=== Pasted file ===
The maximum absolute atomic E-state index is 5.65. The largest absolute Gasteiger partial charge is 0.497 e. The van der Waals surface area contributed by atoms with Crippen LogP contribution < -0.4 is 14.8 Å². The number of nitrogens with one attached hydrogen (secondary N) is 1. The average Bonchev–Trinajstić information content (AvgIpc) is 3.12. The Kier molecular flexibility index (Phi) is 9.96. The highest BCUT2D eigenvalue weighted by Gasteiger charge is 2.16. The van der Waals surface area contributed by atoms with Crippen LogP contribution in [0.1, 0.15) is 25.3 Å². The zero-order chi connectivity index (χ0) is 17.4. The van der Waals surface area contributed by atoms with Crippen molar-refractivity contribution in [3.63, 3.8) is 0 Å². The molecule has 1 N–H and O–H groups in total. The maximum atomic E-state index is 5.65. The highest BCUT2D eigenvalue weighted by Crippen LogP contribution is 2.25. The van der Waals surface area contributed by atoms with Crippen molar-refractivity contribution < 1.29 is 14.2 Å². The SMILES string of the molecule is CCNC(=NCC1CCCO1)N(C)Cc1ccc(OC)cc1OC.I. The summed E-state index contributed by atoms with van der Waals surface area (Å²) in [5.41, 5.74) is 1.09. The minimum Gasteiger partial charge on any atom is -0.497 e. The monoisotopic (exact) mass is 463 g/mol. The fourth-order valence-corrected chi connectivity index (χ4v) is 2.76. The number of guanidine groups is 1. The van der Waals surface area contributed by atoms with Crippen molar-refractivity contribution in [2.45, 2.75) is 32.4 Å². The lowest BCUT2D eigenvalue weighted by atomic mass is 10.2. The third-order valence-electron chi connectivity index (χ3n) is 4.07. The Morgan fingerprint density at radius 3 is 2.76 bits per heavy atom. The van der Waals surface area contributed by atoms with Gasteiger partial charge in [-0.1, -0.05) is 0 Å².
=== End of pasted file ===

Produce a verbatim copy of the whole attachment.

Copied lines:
The maximum absolute atomic E-state index is 5.65. The largest absolute Gasteiger partial charge is 0.497 e. The van der Waals surface area contributed by atoms with Crippen LogP contribution < -0.4 is 14.8 Å². The number of nitrogens with one attached hydrogen (secondary N) is 1. The average Bonchev–Trinajstić information content (AvgIpc) is 3.12. The Kier molecular flexibility index (Phi) is 9.96. The highest BCUT2D eigenvalue weighted by Gasteiger charge is 2.16. The van der Waals surface area contributed by atoms with Crippen LogP contribution in [0.1, 0.15) is 25.3 Å². The zero-order chi connectivity index (χ0) is 17.4. The van der Waals surface area contributed by atoms with Crippen molar-refractivity contribution in [3.63, 3.8) is 0 Å². The molecule has 1 N–H and O–H groups in total. The maximum atomic E-state index is 5.65. The highest BCUT2D eigenvalue weighted by Crippen LogP contribution is 2.25. The van der Waals surface area contributed by atoms with Crippen molar-refractivity contribution < 1.29 is 14.2 Å². The SMILES string of the molecule is CCNC(=NCC1CCCO1)N(C)Cc1ccc(OC)cc1OC.I. The summed E-state index contributed by atoms with van der Waals surface area (Å²) in [5.41, 5.74) is 1.09. The minimum Gasteiger partial charge on any atom is -0.497 e. The monoisotopic (exact) mass is 463 g/mol. The fourth-order valence-corrected chi connectivity index (χ4v) is 2.76. The number of guanidine groups is 1. The van der Waals surface area contributed by atoms with Crippen molar-refractivity contribution in [2.45, 2.75) is 32.4 Å². The lowest BCUT2D eigenvalue weighted by atomic mass is 10.2. The third-order valence-electron chi connectivity index (χ3n) is 4.07. The Morgan fingerprint density at radius 3 is 2.76 bits per heavy atom. The van der Waals surface area contributed by atoms with Gasteiger partial charge in [-0.1, -0.05) is 0 Å².